WR: What do you think about the recent surge in vampire popularity?
RM: It's good, but people seem to think us vampire authors all hate each other, and people slam Twilight a lot. That's something I don't like - we're all contemporaries, and people read vampire books and look for others, so it's helped everyone's careers.
WR: Do you read other YA vampire books, like House of Night and Morganville Vampires?
RM: Morganville I do read sometimes, I'm a fan of Rachel Caine and I like her books. As a general rule, I avoid all the vampire stuff - I've never read Twilight or House of Night. When you write about vampires, you don't really want to read about them. It's not that they're going to influence me and I'm going to start writing Edward, I just don't want that in my head.
WR: A lot of authors say that when you write YA, you don't read YA, so that's interesting to know. When you started writing the Vampire Academy series, did you have it all planned out, or did you go one book at a time?
RM: It was planned. I can't be one of those authors without a plan and who makes it up as they go along. I know how each book is going to end, and a lot of the sub-plots are created along the way as I write. All the big plots and moments are planned - I always knew how the series would end.
WR: But you didn't have the last chapter written way in advance, like J. K. Rowling?
RM: Does she write them first?
WR: She had the very last chapter locked in a safe for years, apparently.
RM: No, I write the last chapter when I get to the last chapter.
WR: Has there ever been part of a Vampire Academy book you wish you could have re-written after publication?
RM: Nothing significant. As an author you always want to keep revising and revising, because I do write them so fast - to me there's never enough time to fully polish them, and that's what I wish for. I see flaws that I think one more round of editing could have fixed, but there's nothing traumatic I did to a character that I regret. I stand by it all, all the good and bad parts.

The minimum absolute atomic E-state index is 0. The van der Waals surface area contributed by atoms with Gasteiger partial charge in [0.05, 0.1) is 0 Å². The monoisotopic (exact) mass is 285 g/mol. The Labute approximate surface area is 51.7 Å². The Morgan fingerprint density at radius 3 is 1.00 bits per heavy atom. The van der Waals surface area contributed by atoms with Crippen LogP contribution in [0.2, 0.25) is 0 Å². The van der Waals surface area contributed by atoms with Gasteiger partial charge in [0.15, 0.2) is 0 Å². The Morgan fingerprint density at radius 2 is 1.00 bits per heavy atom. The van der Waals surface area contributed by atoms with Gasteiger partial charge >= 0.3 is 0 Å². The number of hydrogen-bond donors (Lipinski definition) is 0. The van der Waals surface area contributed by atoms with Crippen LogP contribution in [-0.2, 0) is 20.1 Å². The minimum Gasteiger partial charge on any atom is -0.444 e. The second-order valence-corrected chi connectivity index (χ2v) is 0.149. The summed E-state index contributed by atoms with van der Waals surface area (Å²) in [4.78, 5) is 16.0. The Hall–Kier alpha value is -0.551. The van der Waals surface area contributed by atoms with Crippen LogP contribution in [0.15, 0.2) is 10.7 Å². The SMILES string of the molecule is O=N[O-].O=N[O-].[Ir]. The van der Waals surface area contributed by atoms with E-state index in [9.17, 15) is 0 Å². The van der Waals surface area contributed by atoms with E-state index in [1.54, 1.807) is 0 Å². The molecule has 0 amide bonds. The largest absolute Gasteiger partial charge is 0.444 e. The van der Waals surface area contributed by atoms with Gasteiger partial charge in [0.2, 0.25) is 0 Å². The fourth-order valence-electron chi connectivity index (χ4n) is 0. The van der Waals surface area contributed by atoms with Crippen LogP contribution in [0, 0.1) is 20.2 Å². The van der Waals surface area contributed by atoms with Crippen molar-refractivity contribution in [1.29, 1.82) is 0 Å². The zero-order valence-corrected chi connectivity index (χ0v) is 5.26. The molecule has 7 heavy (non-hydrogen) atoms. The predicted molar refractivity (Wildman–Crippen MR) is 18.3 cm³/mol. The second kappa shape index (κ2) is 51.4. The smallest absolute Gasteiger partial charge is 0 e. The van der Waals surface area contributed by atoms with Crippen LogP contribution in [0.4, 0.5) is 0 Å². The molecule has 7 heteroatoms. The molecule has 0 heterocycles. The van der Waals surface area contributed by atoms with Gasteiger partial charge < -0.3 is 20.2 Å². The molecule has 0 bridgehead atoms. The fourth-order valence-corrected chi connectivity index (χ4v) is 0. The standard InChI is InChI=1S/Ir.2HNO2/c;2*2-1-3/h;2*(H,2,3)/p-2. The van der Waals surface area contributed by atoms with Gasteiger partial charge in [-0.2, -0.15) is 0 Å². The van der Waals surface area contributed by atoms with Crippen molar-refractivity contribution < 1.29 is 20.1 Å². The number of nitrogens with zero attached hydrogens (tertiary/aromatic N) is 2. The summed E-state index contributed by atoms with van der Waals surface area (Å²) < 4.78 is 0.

WR: So how long is the process between you writing a book, and it being published as a hard copy?
RM: Like I said, I have to write the first manuscript in 2/3 months, editing with the publisher takes about 4 months, then probably another 3 months when the book is turned into a book, y'know, it's printed and produced. There's a whole business side to publishing people don't know about, like there's someone at Penguin who works with Barnes & Noble, someone who works with Borders, who works with Amazon. They all have to communicate with each other during that lead time, because the books don't magically appear on the shelves - they talk orders and that's what the last few months are spent doing. Everyone's prepping for release, and then it shows up on the shelves. My books tend to run about 9 months - some authors can turn it over in 6 months, and some take a year.
WR: How far are you with Spirit Bound?
RM: Oh it's done, it's in pre-production now.
WR: In the editing process you mentioned, how much does the editor change?
RM: Each book is different, you know the editor doesn't change anything without my consent. And at the same time, something the editor hates doesn't go through either - we're very much a team. They may say this part could be cleaned up and you can change this, and I might agree to change one bit but not another bit. It's a group process.